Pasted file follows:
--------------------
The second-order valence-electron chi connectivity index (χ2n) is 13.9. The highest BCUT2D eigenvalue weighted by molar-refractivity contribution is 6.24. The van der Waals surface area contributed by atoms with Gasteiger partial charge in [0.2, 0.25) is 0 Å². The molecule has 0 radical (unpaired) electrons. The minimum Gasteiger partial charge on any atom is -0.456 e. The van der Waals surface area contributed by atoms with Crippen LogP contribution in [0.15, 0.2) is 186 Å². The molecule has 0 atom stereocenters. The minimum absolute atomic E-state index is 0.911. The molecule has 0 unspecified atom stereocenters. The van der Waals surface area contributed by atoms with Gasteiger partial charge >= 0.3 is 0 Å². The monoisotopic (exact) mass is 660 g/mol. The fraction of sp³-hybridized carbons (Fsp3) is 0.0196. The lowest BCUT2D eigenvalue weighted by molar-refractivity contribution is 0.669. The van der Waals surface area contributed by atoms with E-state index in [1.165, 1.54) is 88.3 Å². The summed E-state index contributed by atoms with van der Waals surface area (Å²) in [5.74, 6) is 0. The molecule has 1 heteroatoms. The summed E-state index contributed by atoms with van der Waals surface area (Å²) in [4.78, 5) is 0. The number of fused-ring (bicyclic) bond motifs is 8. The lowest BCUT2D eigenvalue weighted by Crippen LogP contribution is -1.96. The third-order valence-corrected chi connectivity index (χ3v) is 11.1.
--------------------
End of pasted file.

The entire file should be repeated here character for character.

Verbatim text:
The second-order valence-electron chi connectivity index (χ2n) is 13.9. The highest BCUT2D eigenvalue weighted by molar-refractivity contribution is 6.24. The van der Waals surface area contributed by atoms with Gasteiger partial charge in [0.2, 0.25) is 0 Å². The molecule has 0 radical (unpaired) electrons. The minimum Gasteiger partial charge on any atom is -0.456 e. The van der Waals surface area contributed by atoms with Crippen LogP contribution in [0.15, 0.2) is 186 Å². The molecule has 0 atom stereocenters. The minimum absolute atomic E-state index is 0.911. The molecule has 0 unspecified atom stereocenters. The van der Waals surface area contributed by atoms with Gasteiger partial charge >= 0.3 is 0 Å². The monoisotopic (exact) mass is 660 g/mol. The fraction of sp³-hybridized carbons (Fsp3) is 0.0196. The lowest BCUT2D eigenvalue weighted by molar-refractivity contribution is 0.669. The van der Waals surface area contributed by atoms with E-state index in [1.165, 1.54) is 88.3 Å². The summed E-state index contributed by atoms with van der Waals surface area (Å²) in [5.74, 6) is 0. The molecule has 1 heteroatoms. The summed E-state index contributed by atoms with van der Waals surface area (Å²) in [4.78, 5) is 0. The number of fused-ring (bicyclic) bond motifs is 8. The lowest BCUT2D eigenvalue weighted by Crippen LogP contribution is -1.96. The third-order valence-corrected chi connectivity index (χ3v) is 11.1.